Ankur Moitra gave an excellent talk at the recent Dagstuhl giving an overview of these results and the techniques involved. The next step: Show lower bounds for semidefinite programs.

Monday, April 07, 2014

How free is Randomness?

Matthew Green had a great post on the topic how do you know a random number generator is working.  Gee, I just look at the sequence and see if it LOOKS random. Probably not the best idea. Actually people often found pattersn where there aren't any.

Reminds me of a the following apocryphal story which would have to have taken place before everyone had a computer: A teacher assigns the class a HW assignment to flip a coin 600 times and record H's and T's. He warns them that if they just try to come up with a random sequence without flipping he will know. Sure enough, a few of them had sequences with NO runs of 6 or more H's or T's. He knows they are faked. One of the students fessed up that yes, he just wrote down H's and T's in a way that looked random. But another student claims that he DID flip the coins, but when he saw a sequence of 6 H's in a row he changed it since he THOUGHT the teacher would spot it and THINK it wasn't random.

Is randomness a free resource? Papers in Complexity Theory strive to find good RNG's while papers in Crypto claim they already exist. Who is right?

Faulty RNG's are surely a problem for crypto protocols. But are they a problem for randomized algorithms? People really do use randomized algorithms to test primes. What other algorithms do people in the real world routinely use randomness for? (Not counting crypto protocols).Is it ever a problem?

I believe there are stories where a faulty RNG led to a crypto system being broken.

Are there stories where a faulty RNG led to a randomized algorithm being wrong?

Friday, April 04, 2014

How I learn a result

There is a theorem I want to learn. How do I go about it? (How do YOU go about it?) I give an example here which also leads to  pointers to some mathematics of interest.

A division of a cake between n people is PROPORTIONAL (henceforth prop.)
if everyone thinks they got (IN THEIR OWN MEASURE- AND PEOPLE CAN DIFFER WILDLY) at least 1/n. A division of a cake is ENVY FREE if everyone thinks they got the biggest (or tied) piece.

There are two kinds of protocols- Discrete and Moving Knife. I discuss Discrete here.

I had read several books on fair division (see here for a review) and had some interest in the topic. In particular (1) I knew the (fairly easy) discrete 3-person Envy Free protocol, but did not know (2) the rather complicated discrete 4-person Envy Free Protocol. And I wanted to learn it! How to do I do that (this isn't quite advice on how YOU should do it, but I am curious what you think of what I do AND what you do.)

  1. Find a good source for it. I used the original article from the American Math Monthly. It is NOT always the case that the original source is the best (I discussed this in another blog post.)
  2. Create a REASON to learn it with a deadline. I both agreed to teach it in seminar AND I volunteered to do an HONORS COURSE (interdisciplinary) on Fair Division (nickname: Cake Cutting). The first time I taught the course I didn't get to the theorem (getting my feet wet in both HONORS courses and the material was a limiting factor) but I have in subsequent years.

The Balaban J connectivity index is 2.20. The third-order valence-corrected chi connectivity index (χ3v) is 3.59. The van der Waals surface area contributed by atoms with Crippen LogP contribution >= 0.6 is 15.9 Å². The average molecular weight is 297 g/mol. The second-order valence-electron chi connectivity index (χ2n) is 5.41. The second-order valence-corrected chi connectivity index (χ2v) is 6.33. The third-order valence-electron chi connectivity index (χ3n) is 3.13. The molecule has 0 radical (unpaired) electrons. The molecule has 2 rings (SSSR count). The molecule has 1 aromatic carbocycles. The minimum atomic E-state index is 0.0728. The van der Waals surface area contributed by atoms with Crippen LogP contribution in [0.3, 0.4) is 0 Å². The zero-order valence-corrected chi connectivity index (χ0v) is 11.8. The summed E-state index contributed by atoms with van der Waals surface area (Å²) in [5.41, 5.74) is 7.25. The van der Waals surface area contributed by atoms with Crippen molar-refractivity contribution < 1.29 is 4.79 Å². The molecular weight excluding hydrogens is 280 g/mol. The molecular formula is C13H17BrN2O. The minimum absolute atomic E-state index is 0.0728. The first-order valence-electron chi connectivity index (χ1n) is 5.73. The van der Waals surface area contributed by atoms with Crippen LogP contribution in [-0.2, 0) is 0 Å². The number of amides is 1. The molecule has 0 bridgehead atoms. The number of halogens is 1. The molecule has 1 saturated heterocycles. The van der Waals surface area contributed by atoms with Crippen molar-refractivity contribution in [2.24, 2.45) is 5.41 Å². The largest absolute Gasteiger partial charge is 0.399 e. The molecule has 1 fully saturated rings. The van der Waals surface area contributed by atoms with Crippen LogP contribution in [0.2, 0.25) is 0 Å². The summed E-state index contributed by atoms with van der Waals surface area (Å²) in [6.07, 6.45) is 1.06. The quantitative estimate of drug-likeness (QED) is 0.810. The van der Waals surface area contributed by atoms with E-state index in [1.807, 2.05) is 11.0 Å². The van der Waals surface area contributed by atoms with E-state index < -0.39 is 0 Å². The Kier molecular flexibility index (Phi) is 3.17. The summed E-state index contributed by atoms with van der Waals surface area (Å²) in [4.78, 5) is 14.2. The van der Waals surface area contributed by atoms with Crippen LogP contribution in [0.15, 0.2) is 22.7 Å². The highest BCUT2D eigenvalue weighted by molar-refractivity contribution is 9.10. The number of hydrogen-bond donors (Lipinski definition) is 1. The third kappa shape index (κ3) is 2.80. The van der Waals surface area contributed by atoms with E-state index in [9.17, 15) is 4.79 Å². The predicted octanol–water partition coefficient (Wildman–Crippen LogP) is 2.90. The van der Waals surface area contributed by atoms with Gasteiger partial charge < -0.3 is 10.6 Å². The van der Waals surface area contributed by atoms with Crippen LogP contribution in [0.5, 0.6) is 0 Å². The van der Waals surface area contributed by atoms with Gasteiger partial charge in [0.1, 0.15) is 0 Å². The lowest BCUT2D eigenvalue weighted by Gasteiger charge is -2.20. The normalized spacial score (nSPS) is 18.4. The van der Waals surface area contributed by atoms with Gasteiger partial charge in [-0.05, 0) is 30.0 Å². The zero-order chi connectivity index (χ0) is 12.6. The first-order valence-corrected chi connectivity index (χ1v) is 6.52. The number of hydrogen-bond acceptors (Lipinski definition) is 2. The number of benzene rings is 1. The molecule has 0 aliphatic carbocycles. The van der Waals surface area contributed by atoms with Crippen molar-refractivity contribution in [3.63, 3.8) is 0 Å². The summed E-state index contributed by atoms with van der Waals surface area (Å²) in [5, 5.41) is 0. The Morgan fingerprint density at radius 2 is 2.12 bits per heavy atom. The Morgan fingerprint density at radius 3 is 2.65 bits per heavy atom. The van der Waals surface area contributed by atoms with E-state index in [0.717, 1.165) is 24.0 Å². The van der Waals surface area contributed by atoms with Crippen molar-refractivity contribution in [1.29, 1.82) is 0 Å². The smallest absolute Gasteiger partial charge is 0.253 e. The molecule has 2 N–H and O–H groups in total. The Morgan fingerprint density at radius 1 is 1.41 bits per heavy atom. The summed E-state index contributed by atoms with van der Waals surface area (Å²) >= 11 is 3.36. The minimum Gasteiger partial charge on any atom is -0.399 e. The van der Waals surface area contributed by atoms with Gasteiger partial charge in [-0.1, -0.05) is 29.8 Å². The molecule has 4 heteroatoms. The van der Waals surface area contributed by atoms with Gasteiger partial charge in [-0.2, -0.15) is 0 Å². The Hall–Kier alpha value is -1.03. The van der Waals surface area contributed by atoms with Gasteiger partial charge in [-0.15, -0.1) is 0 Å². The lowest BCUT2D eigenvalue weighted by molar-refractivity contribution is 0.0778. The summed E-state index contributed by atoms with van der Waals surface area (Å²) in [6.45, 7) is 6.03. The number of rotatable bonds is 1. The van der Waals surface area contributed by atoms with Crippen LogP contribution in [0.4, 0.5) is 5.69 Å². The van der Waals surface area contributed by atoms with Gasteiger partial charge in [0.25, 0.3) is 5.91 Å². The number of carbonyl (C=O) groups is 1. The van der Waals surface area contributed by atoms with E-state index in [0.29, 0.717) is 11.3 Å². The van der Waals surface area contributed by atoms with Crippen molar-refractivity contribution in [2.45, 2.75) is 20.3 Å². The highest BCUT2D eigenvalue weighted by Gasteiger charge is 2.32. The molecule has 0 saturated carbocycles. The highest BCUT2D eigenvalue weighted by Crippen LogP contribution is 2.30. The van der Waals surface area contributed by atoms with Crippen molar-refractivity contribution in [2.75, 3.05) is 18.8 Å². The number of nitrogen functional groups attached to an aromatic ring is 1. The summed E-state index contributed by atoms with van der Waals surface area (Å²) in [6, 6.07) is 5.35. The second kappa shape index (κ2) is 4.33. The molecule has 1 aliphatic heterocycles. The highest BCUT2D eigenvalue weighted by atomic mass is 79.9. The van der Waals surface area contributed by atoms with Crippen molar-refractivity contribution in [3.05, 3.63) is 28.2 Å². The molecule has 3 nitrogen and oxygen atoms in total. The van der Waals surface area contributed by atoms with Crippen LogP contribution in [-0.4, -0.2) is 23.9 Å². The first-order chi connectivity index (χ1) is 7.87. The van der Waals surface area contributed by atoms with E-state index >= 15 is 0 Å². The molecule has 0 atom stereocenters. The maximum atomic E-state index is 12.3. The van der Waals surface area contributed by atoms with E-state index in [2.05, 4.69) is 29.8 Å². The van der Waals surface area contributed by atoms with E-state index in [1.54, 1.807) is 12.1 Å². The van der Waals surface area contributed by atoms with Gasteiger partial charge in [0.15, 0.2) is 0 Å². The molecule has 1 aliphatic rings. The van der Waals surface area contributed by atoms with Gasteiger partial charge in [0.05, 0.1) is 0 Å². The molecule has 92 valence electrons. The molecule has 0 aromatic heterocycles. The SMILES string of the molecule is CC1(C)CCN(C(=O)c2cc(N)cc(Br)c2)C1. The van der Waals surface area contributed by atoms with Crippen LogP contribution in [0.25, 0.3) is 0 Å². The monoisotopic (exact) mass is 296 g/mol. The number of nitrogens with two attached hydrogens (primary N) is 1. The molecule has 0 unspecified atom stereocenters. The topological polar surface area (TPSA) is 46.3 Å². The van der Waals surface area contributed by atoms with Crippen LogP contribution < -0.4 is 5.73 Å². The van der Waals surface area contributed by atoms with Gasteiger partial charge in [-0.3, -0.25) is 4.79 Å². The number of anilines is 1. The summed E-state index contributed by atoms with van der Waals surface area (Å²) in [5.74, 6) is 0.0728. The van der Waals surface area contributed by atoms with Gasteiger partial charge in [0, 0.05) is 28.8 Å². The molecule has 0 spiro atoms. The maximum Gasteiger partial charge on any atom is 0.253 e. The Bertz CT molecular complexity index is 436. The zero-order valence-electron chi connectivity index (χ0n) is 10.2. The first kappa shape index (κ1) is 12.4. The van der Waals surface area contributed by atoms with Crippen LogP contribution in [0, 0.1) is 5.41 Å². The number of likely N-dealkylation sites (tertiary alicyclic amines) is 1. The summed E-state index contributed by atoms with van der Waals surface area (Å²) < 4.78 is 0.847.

3. While reading make HANDWRITTEN notes for the lecture I am going to give. I try  to understand everything that I  write down before  going on, but sometimes, I have to go forward and then backward. I find myself redoing parts of the notes many times. The notes  have many examples, pictures (which is why I don't type them initially), and counterexamples to check that the premises are needed. I check EVERY detail. What I present will  be less detailed.
  4. Type in the notes. (mine for 4-envyfree are here ) For me, somehow, being forced to type it  in I find corrections or better ways of saying or doing things. Also this produces notes for students or others. This MIGHT over time lead to survey articles or even textbooks but I DO NOT think in those terms. The notes that are produced are VERY GOOD FOR THE STUDENTS IN THE CLASS, or THE PEOPLE IN SEMINAR but NOT all that good for anyone else. (This may be why some textbooks are crap--- it is hard to turn class-specific notes into something anyone can use.)
  5. TOSS OUT the handwritten notes. Knowing you will do this makes the typewritten version better. Also its hard to keep track of where one puts handwritten notes. I used to keep a math notebook but its hard to find anything in it.
  6. In subsequent years when I teach the material I take my typewritten notes and make handwritten notes out of them. This force me to refresh on the material and I teach better if I can glance at notes that use large letters and symbols. If I do the course often enough I no longer need to. When I taught the Fair Division course in Fall 2013 I could do this proof off the top of my head.
There are some variants, Pros, and Cons of the above system:

  1.  If the material is easy I may go straight to type and skip handwritten. This was the case for protocols for proportional  cake cutting.
  2. I sometimes translate my notes, NOT to typed notes but to slides. There are some theorems whose ONLY writeup are my slides. I may or may not ever get them into notes  (that's a tautology).  I'll mention two but note that, even more than notes, slides are not really a good read unless you are taking the class. They are (1)  An adaption of Mileti's proof of the infinite Canonical Ramsey Theory to the finite case- it gives pretty good bounds, though not the best known. Very good for teaching, so I may submit to Journal of  Pedagogical Ramsey Theory.  I am sure these slides contain a correct proof since I ran them by Mileti himself., who was surprised and delighted  that someone got around to finitizing his proofs. The slides are here and here.(2) Using linear programming on some cake cutting problems. I doubt this is new, though I could not find it in the literature. I just did it for my class. Slides are here.